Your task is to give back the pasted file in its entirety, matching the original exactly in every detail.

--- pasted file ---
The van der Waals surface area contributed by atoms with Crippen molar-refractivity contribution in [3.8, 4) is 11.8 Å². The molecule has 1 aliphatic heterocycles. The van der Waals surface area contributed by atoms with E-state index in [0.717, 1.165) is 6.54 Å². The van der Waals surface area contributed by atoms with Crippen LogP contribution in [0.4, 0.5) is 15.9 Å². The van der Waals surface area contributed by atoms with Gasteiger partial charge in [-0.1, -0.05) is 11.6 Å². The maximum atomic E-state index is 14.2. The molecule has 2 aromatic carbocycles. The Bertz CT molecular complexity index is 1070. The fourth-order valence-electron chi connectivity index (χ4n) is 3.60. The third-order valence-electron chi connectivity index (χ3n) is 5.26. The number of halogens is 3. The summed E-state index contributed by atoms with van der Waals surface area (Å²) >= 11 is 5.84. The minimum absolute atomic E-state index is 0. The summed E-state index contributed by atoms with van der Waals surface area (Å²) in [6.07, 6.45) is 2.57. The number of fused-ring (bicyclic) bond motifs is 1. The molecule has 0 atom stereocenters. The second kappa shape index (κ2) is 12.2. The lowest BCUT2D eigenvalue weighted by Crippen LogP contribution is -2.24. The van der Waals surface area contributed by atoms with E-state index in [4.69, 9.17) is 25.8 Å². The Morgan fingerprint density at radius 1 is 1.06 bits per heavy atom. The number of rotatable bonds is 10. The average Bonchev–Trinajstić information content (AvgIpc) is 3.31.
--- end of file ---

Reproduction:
The van der Waals surface area contributed by atoms with Crippen molar-refractivity contribution in [3.8, 4) is 11.8 Å². The molecule has 1 aliphatic heterocycles. The van der Waals surface area contributed by atoms with E-state index in [0.717, 1.165) is 6.54 Å². The van der Waals surface area contributed by atoms with Crippen LogP contribution in [0.4, 0.5) is 15.9 Å². The van der Waals surface area contributed by atoms with Gasteiger partial charge in [-0.1, -0.05) is 11.6 Å². The maximum atomic E-state index is 14.2. The molecule has 2 aromatic carbocycles. The Bertz CT molecular complexity index is 1070. The fourth-order valence-electron chi connectivity index (χ4n) is 3.60. The third-order valence-electron chi connectivity index (χ3n) is 5.26. The number of halogens is 3. The summed E-state index contributed by atoms with van der Waals surface area (Å²) >= 11 is 5.84. The minimum absolute atomic E-state index is 0. The summed E-state index contributed by atoms with van der Waals surface area (Å²) in [6.07, 6.45) is 2.57. The number of fused-ring (bicyclic) bond motifs is 1. The molecule has 0 atom stereocenters. The second kappa shape index (κ2) is 12.2. The lowest BCUT2D eigenvalue weighted by Crippen LogP contribution is -2.24. The van der Waals surface area contributed by atoms with E-state index in [4.69, 9.17) is 25.8 Å². The Morgan fingerprint density at radius 1 is 1.06 bits per heavy atom. The number of rotatable bonds is 10. The average Bonchev–Trinajstić information content (AvgIpc) is 3.31.